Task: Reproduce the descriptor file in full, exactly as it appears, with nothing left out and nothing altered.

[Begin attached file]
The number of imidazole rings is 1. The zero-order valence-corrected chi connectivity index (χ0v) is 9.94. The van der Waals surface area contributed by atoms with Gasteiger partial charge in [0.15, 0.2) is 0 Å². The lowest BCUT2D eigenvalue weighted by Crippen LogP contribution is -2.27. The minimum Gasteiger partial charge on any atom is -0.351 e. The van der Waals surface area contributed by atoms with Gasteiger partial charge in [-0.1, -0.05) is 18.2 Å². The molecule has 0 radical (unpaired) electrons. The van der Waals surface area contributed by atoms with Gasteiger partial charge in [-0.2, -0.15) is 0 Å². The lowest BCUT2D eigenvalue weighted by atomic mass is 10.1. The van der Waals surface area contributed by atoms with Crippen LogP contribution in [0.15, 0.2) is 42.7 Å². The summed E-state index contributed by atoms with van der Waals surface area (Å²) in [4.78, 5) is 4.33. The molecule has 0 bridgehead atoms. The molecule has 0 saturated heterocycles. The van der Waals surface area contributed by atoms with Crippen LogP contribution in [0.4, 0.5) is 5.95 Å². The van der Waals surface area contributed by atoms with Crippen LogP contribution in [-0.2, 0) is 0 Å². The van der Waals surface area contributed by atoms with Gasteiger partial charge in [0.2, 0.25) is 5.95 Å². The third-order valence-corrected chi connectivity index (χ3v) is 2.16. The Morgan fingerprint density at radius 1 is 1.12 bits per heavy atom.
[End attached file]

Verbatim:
The number of imidazole rings is 1. The zero-order valence-corrected chi connectivity index (χ0v) is 9.94. The van der Waals surface area contributed by atoms with Gasteiger partial charge in [0.15, 0.2) is 0 Å². The lowest BCUT2D eigenvalue weighted by Crippen LogP contribution is -2.27. The minimum Gasteiger partial charge on any atom is -0.351 e. The van der Waals surface area contributed by atoms with Gasteiger partial charge in [-0.1, -0.05) is 18.2 Å². The molecule has 0 radical (unpaired) electrons. The van der Waals surface area contributed by atoms with Gasteiger partial charge in [-0.2, -0.15) is 0 Å². The lowest BCUT2D eigenvalue weighted by atomic mass is 10.1. The van der Waals surface area contributed by atoms with Crippen LogP contribution in [0.15, 0.2) is 42.7 Å². The summed E-state index contributed by atoms with van der Waals surface area (Å²) in [4.78, 5) is 4.33. The molecule has 0 bridgehead atoms. The molecule has 0 saturated heterocycles. The van der Waals surface area contributed by atoms with Crippen LogP contribution in [0.4, 0.5) is 5.95 Å². The van der Waals surface area contributed by atoms with Crippen LogP contribution in [-0.2, 0) is 0 Å². The van der Waals surface area contributed by atoms with Gasteiger partial charge in [0.2, 0.25) is 5.95 Å². The third-order valence-corrected chi connectivity index (χ3v) is 2.16. The Morgan fingerprint density at radius 1 is 1.12 bits per heavy atom.